How to upload and edit DSLR photos on your iPad

If you love taking photos on a standalone camera, like a DSLR or mirrorless camera, rather than on your iPhone, one of the major frustration points has always been getting the photos from your camera onto a device for editing and storage. This could be particularly annoying if you're trying to do this with an iOS device like an iPad, where you'll need one of a couple of adapters to even get started.

Unlike the 2018 iPad Pro models, previous versions of the iPad, both standard and Pro, mostly utilize Apple's proprietary Lightning port, so other devices can't just transfer data to them out of the box. The good news is that the adapters you'll need to get, because they connect to your iPad's Lightning port, will also work with your iPhone.

If you have a 2018 iPad Pro, you guide to transferring photos from your standalone camera is right here.

How to upload and edit DSLR photos on your iPad Pro (2018)

The world of Lightning adapters

Of Apple's two primary adapters for working with cameras on your iOS devices, the first is my favorite, just for simplicity's sake. With the Lightning-to-SD Card Camera Reader, you just plug the adapter into your iPad, plug your SD card into your adapter, and you're good to go. The import process works the same as it has for a while (more on that below).

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You can also connect your camera to your iPad without taking your SD card out of your camera. For that, you'll need one of two adapters that Apple offers. The first is the simple Lightning-to-USB Adapter, which adds a USB-A port to your iPad, and allows you to connect standard USB cables to your tablet. Apple's other, larger adapter does something similar, just faster. The Lightning to USB 3 Camera Adapter Also adds a USB-A port to your iPad, but it also has a Lightning port, letting you charge your iPad as you upload photos to it. Powering the adapter also lets you connect devices like USB hubs, ethernet adapters, and audio/MIDI interfaces.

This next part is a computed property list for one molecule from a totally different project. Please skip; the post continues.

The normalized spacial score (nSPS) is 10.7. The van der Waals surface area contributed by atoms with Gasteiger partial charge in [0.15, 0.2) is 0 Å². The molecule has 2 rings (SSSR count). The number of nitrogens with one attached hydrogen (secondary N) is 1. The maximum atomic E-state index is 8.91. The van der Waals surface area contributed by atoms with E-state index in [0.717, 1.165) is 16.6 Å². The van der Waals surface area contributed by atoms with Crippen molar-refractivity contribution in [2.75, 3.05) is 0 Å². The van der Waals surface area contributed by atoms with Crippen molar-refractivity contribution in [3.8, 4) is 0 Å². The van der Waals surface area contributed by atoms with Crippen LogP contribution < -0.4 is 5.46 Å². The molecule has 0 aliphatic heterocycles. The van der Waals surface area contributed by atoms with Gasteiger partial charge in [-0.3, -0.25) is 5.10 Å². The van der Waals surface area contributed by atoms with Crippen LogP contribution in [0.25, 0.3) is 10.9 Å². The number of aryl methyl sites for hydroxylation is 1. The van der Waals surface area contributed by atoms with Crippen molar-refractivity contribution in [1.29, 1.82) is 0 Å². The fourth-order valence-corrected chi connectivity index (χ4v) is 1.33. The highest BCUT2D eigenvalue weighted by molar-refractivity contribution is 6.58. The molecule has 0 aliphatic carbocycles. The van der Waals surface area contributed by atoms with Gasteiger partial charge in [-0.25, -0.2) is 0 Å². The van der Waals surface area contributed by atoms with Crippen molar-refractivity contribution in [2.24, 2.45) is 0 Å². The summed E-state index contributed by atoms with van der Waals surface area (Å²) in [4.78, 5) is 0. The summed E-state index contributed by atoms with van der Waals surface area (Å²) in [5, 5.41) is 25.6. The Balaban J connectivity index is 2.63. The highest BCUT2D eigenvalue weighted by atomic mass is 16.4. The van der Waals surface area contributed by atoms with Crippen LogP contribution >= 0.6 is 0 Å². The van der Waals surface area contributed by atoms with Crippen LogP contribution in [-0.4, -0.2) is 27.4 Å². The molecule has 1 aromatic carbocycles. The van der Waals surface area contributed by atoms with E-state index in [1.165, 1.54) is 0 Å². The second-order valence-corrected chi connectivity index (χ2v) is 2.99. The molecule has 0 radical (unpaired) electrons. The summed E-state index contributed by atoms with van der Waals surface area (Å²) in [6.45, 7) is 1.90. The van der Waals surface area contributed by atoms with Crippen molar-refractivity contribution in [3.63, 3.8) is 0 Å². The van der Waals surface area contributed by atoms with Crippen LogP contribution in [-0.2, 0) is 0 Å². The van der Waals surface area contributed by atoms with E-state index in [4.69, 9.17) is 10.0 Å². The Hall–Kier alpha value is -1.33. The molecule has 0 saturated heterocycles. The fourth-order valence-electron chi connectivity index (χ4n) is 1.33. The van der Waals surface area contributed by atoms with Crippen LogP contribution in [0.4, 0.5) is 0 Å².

Direct connection?

Unfortunately, unlike the 2018 iPad Pro, you cannot connect your camera to your Lightning-equipped iPad sans adapter. I've actually tried with using Apple's Lightning-to-USB-C cable, with the USB-C end plugged into my camera, and the Lightning connector plugged into my older iPad's Lightning port. It's a no-go.

How to import photos from your DSLR to your iPad Pro

Once you've connected your camera or SD card to your iPad, the process for importing photos is the same as it's always been.

  1. Connect your camera or SD card to your iPad. Photos should automatically launch into the Import tab.
  2. Tap on the images that you want to import if you only want to import some of the images. If you want to import all of them, tap Import All right away.
  3. Tap Import.
  4. Tap Import Selected. The selected photos will be imported.

Tap images, tap import, tap import selected

How to edit photos from your DSLR on your iPad

Even without the power of the A12X of the new iPad Pro, you still have a lot of options when it comes to editing photos on your iPad. The last couple of years has seen several apps emerge that boast powerful editing for RAW photos. No matter which iPad I'm using, my first step is always to import my photos into Lightroom CC on my iPad to make initial adjustments, profile corrections, and preset applications. From there, you can send the photo to other applications directly from Lightroom by using the Open In function in Lightroom's share menu.

Open In

Especially if you have an iPad or iPad Pro from the past few years, I'm going to recommend Affinity Photo. It has all of the tools you'd expect to find in a desktop photo editor, such as layering, repair, smart object selection, all in an interface built for your iPad. It has Apple Pencil support and a full suite of exporting options. As far as I'm concerned, it's the iOS photo editor you should get right now if you want maximum functionality, though both Pixelmator Photo and Photoshop should be coming to the iPad relatively soon to give it a run for its money.

You can grant both Lightroom CC and Affinity Photo on the App Store right now.

How do you do it?

If you use a standalone DSLR or mirrorless camera, do you have a particular workflow that you use to import and edit your photos? Tell us about it in the comments.



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